Justice Minister Kiri Allan is putting her mark on her major portfolio in a manner reflecting something of both a generational change in Justice administration, as well as building on the transformational Pacifica brand developed with finesse by former Law Society president and fellow East Coaster, Tiana Epati.
Her halting of the controversial scheme intended to ease the court backlog by paying lawyers $120-a-head for clients who take an early guilty plea was one that was sent \”back to the drawing board\” to prevent unethical practices occurring.
\”That is something that I think is quite an overreach and under-performance of policy design,” she said.
A lawyer by training, Kiritapu Allan grew up as a working class girl with a freezing worker father and with her mother working as a retirement home cleaner. The ninth of 10 children she was raised by both her parents and \”aunties and uncles\”, she said in an interview.
She studied at Victoria University before working with former Prime Minister Helen Clark, working with Chen Palmer, the former firm of Power Lawyer Mai Chen, and then as a commercial lawyer in Whakatane before entering Parliament via the Party List in 2017 following her attendance at a Labour Party meeting where she met a number of current colleagues, not the least of whom was Jacinda Ardern who she admires as both PM and a friend.
She has also been influenced by the late Moana Jackson, Annette Sykes, Horiana Irwin-Easthope and Maia Wikaira who she worked with at Kahui Legal, among others.
She was elected to Parliament as MP for the East Coast in the 2020 Labour landslide election, defeating Tania Tapsell, now the newly-elected mayor of Rotorua, by over 6000 votes.
In June, she was promoted to Justice Minister following stints as minister for Conservation, and also Emergency Management.
Being gay and from a religious family had raised eyebrows, she told E-Tangata.
“But I’ve never seen being gay as a separate and distinct part of my identity. It’s not something I talk about. I don’t have “Kiri is a gay” on my website. But, yeah, I’m sure that colours the way I see the world.”
She married Power Lawyer Natalie Coates in 2016 before subsequently divorcing (in a friendly way) in 2022 and becoming engaged to Radio New Zealand presenter Mani Dunlop.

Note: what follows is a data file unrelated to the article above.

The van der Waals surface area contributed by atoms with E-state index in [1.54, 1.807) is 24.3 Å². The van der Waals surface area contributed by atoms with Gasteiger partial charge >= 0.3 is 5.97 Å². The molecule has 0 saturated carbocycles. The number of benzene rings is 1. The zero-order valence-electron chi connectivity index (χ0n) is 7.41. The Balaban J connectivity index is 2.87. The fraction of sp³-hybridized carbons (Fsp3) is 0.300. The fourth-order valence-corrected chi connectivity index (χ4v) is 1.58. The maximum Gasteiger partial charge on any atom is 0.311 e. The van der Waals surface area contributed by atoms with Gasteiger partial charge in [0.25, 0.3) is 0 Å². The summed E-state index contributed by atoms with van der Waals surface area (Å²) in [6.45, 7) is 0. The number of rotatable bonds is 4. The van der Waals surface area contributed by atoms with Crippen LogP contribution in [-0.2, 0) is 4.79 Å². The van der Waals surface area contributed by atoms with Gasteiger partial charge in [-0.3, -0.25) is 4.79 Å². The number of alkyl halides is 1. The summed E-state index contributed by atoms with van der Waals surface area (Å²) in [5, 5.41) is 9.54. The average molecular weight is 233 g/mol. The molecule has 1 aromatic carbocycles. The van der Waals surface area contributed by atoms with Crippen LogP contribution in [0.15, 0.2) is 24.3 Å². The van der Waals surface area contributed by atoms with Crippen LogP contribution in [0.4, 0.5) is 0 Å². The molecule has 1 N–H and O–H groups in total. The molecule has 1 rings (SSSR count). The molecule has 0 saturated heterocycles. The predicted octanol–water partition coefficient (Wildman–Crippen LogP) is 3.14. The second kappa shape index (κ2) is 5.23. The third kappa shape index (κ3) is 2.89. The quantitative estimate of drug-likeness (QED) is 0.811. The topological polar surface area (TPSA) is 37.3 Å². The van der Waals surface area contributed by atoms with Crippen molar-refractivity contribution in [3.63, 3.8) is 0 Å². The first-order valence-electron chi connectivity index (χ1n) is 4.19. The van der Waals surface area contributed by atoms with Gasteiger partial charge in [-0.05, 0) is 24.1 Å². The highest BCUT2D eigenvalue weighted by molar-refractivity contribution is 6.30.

Her elevated role as Justice spokesperson has seen her engage with lawyers on multiple levels, with a strong focus upon working towards easing the stress for lawyers in the legal aid sector, as well as working towards the government\’s focus on access to justice.
Reforms have been announced for the legal aid regime, including increasing the eligibility thresholds as well as the debt repayment thresholds, along with a 12 per cent increase in the legal aid providers\’ hourly rate, although the system still remains stressed for lawyers and clients alike.
As she wrote in a Law Society article, “improving access to justice is an enduring priority for this Government and at the heart of every decision I make in this role.
\”As someone involved in the work of administering justice, I believe it’s important to listen to the voices of those who need access to justice or who have experience in trying to do so, to understand what is working and what needs to change.
“As the Minister of Justice I have the privilege of being in a position to enact meaningful change and that means a significant programme of law reform is in motion, to improve the experiences of those on the frontline, including for victims and the thousands of lawyers working on their behalf.”
Increased Justice Expenditure
The Covid pandemic created major problems for Justice, which has seen increased expenditure by Government for additional resources to work with the profession, judiciary and court staff in order to expedite hearings.
The Criminal Process Improvement Programme (CPIP) is a multi-agency programme run by the judiciary to help avoid unnecessary adjournments and delays.
Rising to The Challenges
Kiri Allan\’s successful elevation along with her successful battle against cervical cancer, which has lead to what she describes as her \’rebirth\’, managing her \’big colourful tribe\’ shuttling between her homes in Wellington and the East Coast and including two daughters, Pikiarero Hazel, 4, and Hiwaiterangi Allan-Coates, 4.
The challenges that have arisen through the pandemic, as well as changes to legal aid sand the focus on access to justice, including such recent issues as the question of posthumous compensation for the family of Peter Ellis following the quashing of his sex abuse charges are all on the table for the Justice Minister.
Her vigorous approach to the job and ability to rise to earlier challenges suggest that they will not gather dust on her desk.